Concerning Names and Backstory in a Synopsis

Q. In a novel synopsis, how much should you go into detail about a character in terms of their backstory and past? I want to keep my synopsis short, as you suggest, so I don't know how to approach this.
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Q. In a novel synopsis, how much should you go into detail about a character in terms of their backstory and past? I want to keep my synopsis short, as you suggest, so I don't know how to approach this.

- Angela

A. Simply because of length, you will need to keep backstory to a minimum. But info needs to be in there, sure. Try and squeeze in as much as you can. Start by combining sentences. "Following an injury that derailed his hopes of playing professional football, Jack hit the bottle hard, and had trouble getting to all his dead-end jobs on time." With this sentence, I'm trying to squeeze in lots of info. You don't have to give the agents much more detail, because they know that detail is in the manuscript itself.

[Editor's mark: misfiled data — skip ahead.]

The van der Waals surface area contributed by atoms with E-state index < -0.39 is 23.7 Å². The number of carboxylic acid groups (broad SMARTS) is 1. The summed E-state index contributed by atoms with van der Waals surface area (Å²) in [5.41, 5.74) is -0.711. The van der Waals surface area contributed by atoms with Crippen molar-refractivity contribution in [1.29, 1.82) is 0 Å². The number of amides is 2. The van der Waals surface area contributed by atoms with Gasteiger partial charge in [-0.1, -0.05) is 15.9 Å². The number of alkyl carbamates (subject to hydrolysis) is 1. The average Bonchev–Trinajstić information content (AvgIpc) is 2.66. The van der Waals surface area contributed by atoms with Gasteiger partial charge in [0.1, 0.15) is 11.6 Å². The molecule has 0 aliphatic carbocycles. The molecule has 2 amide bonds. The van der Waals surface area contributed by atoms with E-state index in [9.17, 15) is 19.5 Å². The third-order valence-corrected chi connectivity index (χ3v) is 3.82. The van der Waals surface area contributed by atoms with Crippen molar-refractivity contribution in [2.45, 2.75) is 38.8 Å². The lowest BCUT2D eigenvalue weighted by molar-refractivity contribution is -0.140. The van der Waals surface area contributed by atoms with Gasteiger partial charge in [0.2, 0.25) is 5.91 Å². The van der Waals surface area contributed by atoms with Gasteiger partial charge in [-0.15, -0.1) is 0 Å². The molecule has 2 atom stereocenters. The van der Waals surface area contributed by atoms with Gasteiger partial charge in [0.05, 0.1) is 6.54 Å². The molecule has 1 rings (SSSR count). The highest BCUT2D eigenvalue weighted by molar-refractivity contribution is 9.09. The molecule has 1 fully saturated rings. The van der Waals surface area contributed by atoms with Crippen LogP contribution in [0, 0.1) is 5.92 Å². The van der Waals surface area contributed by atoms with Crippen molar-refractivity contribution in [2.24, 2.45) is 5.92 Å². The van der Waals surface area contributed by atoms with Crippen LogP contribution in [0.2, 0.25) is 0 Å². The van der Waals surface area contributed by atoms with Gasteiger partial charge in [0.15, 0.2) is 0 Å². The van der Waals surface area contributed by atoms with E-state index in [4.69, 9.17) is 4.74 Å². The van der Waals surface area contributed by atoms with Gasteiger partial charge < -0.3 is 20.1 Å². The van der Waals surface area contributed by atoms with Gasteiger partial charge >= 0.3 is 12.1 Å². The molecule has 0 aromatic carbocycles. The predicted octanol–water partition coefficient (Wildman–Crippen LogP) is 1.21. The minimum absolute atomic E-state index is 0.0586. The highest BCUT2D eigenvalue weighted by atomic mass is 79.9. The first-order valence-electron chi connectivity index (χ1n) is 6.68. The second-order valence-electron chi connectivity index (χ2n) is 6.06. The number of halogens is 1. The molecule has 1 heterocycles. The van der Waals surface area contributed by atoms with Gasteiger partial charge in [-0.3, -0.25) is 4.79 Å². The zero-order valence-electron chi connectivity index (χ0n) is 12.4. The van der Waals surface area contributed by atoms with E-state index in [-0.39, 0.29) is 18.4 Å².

This brings up another point. Don't let your synopsis nor your pitch be bogged down with character names. If you meet an agent in person and pitch her, throwing out all kinds of names in the pitch ("Sally," "Colonel Byrd," "Billy Bob," "Randolph Inky the Clown Guy," "Officer Shane Matthews") will more than likely leave her very confused. Stick to the basics. Use the name of the protagonist, the antagonist and the love interest in a pitch. If a cab driver enters the story briefly, call him "the cab driver." Don't say "Etienne, the French cab driver who's hard of hearing and loves a good joke." Even that little unnecessary tangent can affect your pitch.
Synopses are longer than pitches, so you have more time to mention characters, but avoid their proper names if you can. What you want to avoid is an agent reading your synopsis and seeing a name, then backtracking to refamiliarize herself with who exactly this character is.

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